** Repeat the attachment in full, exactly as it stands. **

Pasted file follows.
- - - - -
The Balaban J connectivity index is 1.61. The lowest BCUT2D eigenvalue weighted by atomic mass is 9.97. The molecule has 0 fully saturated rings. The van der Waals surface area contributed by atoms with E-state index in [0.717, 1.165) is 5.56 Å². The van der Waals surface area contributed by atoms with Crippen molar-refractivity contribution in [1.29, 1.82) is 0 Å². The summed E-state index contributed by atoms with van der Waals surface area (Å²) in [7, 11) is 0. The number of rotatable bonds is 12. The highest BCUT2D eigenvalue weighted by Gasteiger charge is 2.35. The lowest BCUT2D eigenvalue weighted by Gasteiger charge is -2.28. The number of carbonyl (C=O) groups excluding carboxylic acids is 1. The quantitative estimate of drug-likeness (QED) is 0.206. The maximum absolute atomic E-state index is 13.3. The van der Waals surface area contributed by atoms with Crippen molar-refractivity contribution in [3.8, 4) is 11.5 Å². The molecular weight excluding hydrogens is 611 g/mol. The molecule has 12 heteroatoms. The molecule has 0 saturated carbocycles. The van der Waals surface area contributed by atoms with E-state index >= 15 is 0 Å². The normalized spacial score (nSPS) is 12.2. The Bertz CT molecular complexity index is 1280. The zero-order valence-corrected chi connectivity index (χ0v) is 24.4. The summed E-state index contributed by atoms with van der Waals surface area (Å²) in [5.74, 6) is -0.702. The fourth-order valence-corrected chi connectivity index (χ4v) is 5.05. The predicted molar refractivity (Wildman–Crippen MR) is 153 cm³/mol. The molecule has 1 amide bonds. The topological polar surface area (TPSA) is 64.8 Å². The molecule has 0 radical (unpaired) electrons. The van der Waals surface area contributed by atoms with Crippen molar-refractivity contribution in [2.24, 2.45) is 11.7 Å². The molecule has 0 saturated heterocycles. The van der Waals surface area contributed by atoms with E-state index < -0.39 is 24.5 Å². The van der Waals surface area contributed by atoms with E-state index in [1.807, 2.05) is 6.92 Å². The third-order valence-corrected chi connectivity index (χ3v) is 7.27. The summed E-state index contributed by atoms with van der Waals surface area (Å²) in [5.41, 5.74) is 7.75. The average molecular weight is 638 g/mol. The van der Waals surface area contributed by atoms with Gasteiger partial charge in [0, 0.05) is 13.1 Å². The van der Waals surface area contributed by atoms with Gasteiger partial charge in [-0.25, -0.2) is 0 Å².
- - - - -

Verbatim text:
The Balaban J connectivity index is 1.61. The lowest BCUT2D eigenvalue weighted by atomic mass is 9.97. The molecule has 0 fully saturated rings. The van der Waals surface area contributed by atoms with E-state index in [0.717, 1.165) is 5.56 Å². The van der Waals surface area contributed by atoms with Crippen molar-refractivity contribution in [1.29, 1.82) is 0 Å². The summed E-state index contributed by atoms with van der Waals surface area (Å²) in [7, 11) is 0. The number of rotatable bonds is 12. The highest BCUT2D eigenvalue weighted by Gasteiger charge is 2.35. The lowest BCUT2D eigenvalue weighted by Gasteiger charge is -2.28. The number of carbonyl (C=O) groups excluding carboxylic acids is 1. The quantitative estimate of drug-likeness (QED) is 0.206. The maximum absolute atomic E-state index is 13.3. The van der Waals surface area contributed by atoms with Crippen molar-refractivity contribution in [3.8, 4) is 11.5 Å². The molecular weight excluding hydrogens is 611 g/mol. The molecule has 12 heteroatoms. The molecule has 0 saturated carbocycles. The van der Waals surface area contributed by atoms with E-state index >= 15 is 0 Å². The normalized spacial score (nSPS) is 12.2. The Bertz CT molecular complexity index is 1280. The zero-order valence-corrected chi connectivity index (χ0v) is 24.4. The summed E-state index contributed by atoms with van der Waals surface area (Å²) in [5.74, 6) is -0.702. The fourth-order valence-corrected chi connectivity index (χ4v) is 5.05. The predicted molar refractivity (Wildman–Crippen MR) is 153 cm³/mol. The molecule has 1 amide bonds. The topological polar surface area (TPSA) is 64.8 Å². The molecule has 0 radical (unpaired) electrons. The van der Waals surface area contributed by atoms with Crippen molar-refractivity contribution in [2.24, 2.45) is 11.7 Å². The molecule has 0 saturated heterocycles. The van der Waals surface area contributed by atoms with E-state index < -0.39 is 24.5 Å². The van der Waals surface area contributed by atoms with E-state index in [1.807, 2.05) is 6.92 Å². The third-order valence-corrected chi connectivity index (χ3v) is 7.27. The summed E-state index contributed by atoms with van der Waals surface area (Å²) in [5.41, 5.74) is 7.75. The average molecular weight is 638 g/mol. The van der Waals surface area contributed by atoms with Gasteiger partial charge in [0, 0.05) is 13.1 Å². The van der Waals surface area contributed by atoms with Gasteiger partial charge in [-0.25, -0.2) is 0 Å².